Festival Overture, Op.96 Rodrigo
Concierto de Aranjuez Kashif
The Queen Symphony [world premiere]
Craig Ogden (guitar)
Nicola Loud (violin)
Tim Gill (cello)
John Lenehan (piano)
Crouch End Festival Chorus
Finchley Childrens Music Group
Royal Philharmonic Orchestra
The Queen Symphony 6 November
Wednesday, November 06, 2002 Royal Festival Hall, London
Reviewed by Richard Whitehouse
Eleven years since the death of Freddie Mercury, and six years since their last album of new material, Queen were rapidly becoming an indelible collective memory. The Queen Symphony isnt a new album as such (although it on an EMI CD), let alone a means of reactivating the band, but it does point up the durability of their material as well as giving fans the world over something new for their collections.
The seriousness of intent behind Tolga Kashifs creation was demonstrated by making it the second half of a concert-length programme. A blowsy, foursquare account of Shostakovichs Festival Overture was hardly an auspicious start, but Craig Ogdens immaculate technique shone through in the evergreen Concierto de Aranjuez. The pathos of the central Adagio brought out some attractive dovetailing of detail between soloist and orchestra, though a lack of articulation in ensemble meant that the outer movements left too generalised an impression.
As to the main item, theres no doubt that Kashif whose credentials as an all-round musician are impressive has carried out his task thoroughly and conscientiously. On an impressive scale too as The Queen Symphony, playing for just short of an hour and dividing into six movements, is nothing if not symphonic in intent.
The opening movement, using Radio Gaga as its underlying motif, builds gradually and purposefully to the climactic entry of the chorus, maintaining the plateau of emotion, while other songs from the heart-on-sleeve domain of Queens songbook are introduced. The second movement is an easy- paced intermezzo, given ironic sting by the introduction of Another One Bites The Dust and Killer Queen, and keeping John Lenehan busy with some intricate, cocktail-lounge pianism.
Which is more than Nicola Loud was given in the third movement, an expressively amorphous medley of Who Wants To Live Forever and Save Me couched in harmonies whose Lark Ascending-type ambience failed to uncover a deeper meaning with the songs. Loud did what she could with the material, and duetted wistfully with cellist Tim Gill, but may well have felt short-changed with her contribution. On to the fourth movement, a scherzo in which Bicycle Race was given a Bernstein refit, draining the song of its off-the-cuff cheekiness in the process.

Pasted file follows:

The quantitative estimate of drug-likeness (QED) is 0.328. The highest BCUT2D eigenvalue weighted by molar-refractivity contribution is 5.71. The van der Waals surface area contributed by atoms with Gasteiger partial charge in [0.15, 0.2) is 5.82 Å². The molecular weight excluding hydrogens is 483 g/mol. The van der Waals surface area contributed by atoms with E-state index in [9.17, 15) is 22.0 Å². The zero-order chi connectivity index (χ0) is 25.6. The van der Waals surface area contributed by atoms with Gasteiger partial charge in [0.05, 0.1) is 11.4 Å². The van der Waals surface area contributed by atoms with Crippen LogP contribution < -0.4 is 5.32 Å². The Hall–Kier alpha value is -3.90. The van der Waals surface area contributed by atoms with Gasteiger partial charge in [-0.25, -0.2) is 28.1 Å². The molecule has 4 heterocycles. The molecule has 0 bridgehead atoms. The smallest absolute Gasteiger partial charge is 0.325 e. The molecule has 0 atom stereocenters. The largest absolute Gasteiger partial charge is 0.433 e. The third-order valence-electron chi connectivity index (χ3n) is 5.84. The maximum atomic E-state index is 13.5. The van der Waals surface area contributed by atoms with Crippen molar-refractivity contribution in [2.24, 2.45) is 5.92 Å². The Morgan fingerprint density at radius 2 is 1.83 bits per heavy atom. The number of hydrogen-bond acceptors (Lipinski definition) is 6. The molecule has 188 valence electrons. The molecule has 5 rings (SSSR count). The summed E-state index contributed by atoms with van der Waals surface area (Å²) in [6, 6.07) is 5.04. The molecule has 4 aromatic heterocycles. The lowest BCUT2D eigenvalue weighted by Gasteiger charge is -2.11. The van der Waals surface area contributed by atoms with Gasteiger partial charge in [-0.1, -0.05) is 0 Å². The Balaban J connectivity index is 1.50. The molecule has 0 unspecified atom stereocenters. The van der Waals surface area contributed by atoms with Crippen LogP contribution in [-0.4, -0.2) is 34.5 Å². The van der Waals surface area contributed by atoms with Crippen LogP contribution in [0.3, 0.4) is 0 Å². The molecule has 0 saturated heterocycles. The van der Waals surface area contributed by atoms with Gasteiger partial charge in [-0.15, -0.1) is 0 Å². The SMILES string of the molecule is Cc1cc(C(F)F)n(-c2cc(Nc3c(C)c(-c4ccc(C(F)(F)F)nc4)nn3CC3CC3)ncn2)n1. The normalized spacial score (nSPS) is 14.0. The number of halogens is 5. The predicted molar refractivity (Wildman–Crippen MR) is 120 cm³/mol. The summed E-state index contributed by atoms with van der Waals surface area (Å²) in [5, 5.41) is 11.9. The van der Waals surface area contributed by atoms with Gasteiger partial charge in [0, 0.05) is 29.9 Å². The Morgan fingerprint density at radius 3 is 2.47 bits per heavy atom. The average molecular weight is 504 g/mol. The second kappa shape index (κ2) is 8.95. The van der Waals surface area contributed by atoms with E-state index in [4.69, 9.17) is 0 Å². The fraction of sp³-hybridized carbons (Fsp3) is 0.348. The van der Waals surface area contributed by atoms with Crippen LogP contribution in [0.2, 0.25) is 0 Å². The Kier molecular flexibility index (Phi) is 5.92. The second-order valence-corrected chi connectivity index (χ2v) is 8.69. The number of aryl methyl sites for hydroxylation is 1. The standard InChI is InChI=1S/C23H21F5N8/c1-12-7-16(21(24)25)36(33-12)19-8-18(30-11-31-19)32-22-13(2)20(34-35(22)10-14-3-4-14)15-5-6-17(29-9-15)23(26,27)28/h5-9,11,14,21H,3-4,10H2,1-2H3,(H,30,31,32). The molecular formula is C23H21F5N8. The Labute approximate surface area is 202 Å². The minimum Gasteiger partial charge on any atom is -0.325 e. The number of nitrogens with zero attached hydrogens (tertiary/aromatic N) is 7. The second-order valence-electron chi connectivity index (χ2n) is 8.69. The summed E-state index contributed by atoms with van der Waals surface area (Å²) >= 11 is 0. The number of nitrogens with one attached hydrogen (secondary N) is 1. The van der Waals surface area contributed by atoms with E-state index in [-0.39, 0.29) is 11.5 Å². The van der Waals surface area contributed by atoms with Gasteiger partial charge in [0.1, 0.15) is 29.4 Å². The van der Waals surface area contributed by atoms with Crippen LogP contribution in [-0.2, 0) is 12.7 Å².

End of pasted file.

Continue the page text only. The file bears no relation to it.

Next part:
By now, whether through conviction or simply the desire to make the Queen connections as audible as possible, Kashif had abandoned integrating the songs into a coherent structure in favour of a more straightforward arrangement. Hence the literal treatment of Bohemian Rhapsody at the start of the fifth movement, segueing into the macho-camp of We Will Rock You and the pomp of We Are The Champions, replete with a choral contribution which is pure kitsch. The sixth movement followed on as a grandiose coda to the whole, culminating in a heaven-storming rendition of Who Wants To Live Forever? as the work drew to a stadium-sized conclusion.
So, plenty to enjoy and be entertained by, and if the enterprise was lacking in subtlety well, what were the band themselves all about? Except that Queen were among the most versatile and sheerly professional of all outfits during their two decades of activity; impressing, if not by the depth of their music, then by the audacity with which they checked out styles and genres while keeping their vast audience guessing but enthralled. Inevitably, perhaps, little of that audacity was evident in Kashifs Symphony and, as Brian May, Roger Taylor and Freddies mother received a standing ovation, the feeling of music being institutionalised was palpable.
Word had it that May might repeat his Golden Jubilee coup de théâtre on the roof of the Festival Hall as a post-performance recessional. But it was not to be ...